When a driver operates a vehicle with regenerative braking, the brakes put the vehicle’s engine into reverse mode, causing it to move backwards and slow the car’s wheels. This allows the motor to act as an electric generator which produces energy that is used to power the car’s batteries.
Not only does regenerative braking improve the fuel economy of a vehicle but it also extends the charge of an electric vehicle’s battery by creating energy that otherwise would not have existed.
What are electric vehicle charging stations?
Electric vehicle charging stations provide electric power for the recharging of electric vehicles and plug-in hybrid electric vehicles.
Although all charging stations serve the same purpose—to make sure your electric cars stay powered—there are three distinct types of public charging stations that are important to be aware of:
Level 1: These chargers are the most standard and derive power from a standard wall outlet of 120 volts. These chargers take the longest to charge—usually about 10 hours to fully charge an all-electric vehicle and a few hours for a plug-in hybrid electric vehicle.
Level 2: These chargers use the typical EV plug found in homes and garages and make up the largest percentage of public charging stations.
Level 3: These charging stations, commonly known as DCFC or DC fast charging stations, are the least common but charge vehicles at the fastest rate. Tesla’s Superchargers, for example, can fully charge an electric car within 75 minutes.
The 4 main benefits of electric vehicles
Despite the challenges and occasional drawbacks of owning electric vehicles such as limited range and charging infrastructure, there are several benefits that can have a big impact on your fleet’s bottom line. By investing in electric vehicles, your fleet can:
Lower operational costs: By eliminating or reducing your fleet’s dependency on fossil fuels, you can save on the cost of gasoline. According to the US Department of Energy, all-electric vehicles and plug-in hybrid electric vehicles have a typical energy cost of $50-80/month, compared to the ICE gasoline cost of $160-200/month. This means you could save up to $200 per month on fueling alone by switching from a gas-powered car to an electric car.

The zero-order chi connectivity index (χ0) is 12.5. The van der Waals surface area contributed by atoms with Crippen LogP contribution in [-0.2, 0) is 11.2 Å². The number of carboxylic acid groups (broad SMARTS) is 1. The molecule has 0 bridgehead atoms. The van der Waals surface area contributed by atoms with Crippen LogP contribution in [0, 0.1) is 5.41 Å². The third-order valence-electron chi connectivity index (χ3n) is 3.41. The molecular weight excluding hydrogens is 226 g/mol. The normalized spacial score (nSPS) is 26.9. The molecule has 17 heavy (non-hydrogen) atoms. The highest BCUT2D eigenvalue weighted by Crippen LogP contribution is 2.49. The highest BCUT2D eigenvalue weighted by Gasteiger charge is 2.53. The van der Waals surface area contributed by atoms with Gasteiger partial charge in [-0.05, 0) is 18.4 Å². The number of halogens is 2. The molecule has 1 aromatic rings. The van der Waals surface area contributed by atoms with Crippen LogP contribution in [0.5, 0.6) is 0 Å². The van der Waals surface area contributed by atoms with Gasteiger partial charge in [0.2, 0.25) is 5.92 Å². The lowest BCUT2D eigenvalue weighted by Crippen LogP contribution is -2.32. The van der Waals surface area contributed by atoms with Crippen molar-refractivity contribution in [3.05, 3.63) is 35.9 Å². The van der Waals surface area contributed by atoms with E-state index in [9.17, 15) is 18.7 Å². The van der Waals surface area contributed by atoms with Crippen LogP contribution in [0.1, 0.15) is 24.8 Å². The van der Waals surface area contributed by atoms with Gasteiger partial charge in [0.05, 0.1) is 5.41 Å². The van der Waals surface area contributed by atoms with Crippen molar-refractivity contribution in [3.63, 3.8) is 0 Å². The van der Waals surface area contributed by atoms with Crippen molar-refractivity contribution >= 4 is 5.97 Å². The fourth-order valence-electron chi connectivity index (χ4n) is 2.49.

Fewer maintenance issues: With fewer moving parts to maintain, electric vehicle owners save thousands of dollars per year on maintenance costs. In fact, electric car owners report spending one third of the cost to maintain their EVs than traditional ICE vehicles.
Environmental benefits: With zero tailpipe emissions, electric cars are better for the environment and can help improve air quality in cities and municipalities.
Vehicle safety: Electric vehicles have shown to be safer than internal combustion engine vehicles for a few reasons: lithium-ion batteries are less flammable than gasoline, and the vehicles are less likely to roll over in a collision due to their lighter weight. Electric car automakers have begun to strategically place the vehicles’ batteries further away from the vehicles’ “crumple zones”—or areas that are susceptible to getting smashed in a crash— in order to mitigate risk of fire in the case of a collision.
What to evaluate when deciding to invest in electric vehicles
There are several factors that go into the decision to invest in electric vehicles. When evaluating your electric car options, take the following criteria into consideration:
Vehicle price and total cost of ownership (TCO): Currently, 19 of 40 electric vehicle options on the market have an MSRP lower than $37,000, which is the average cost of a new car in the United States. Despite misconceptions that electric cars have high sticker prices, the reality is that the total cost of ownership of electric cars is increasingly on-par with traditional internal combustion engine vehicles.
Charging station infrastructure: One of the biggest barriers to entry for electric vehicle ownership is ensuring that you have the proper charging station infrastructure to keep your electric cars running. Without ample charging station access, drivers can be left with “bricked” vehicles—or vehicles that run out of charge before reaching a charger.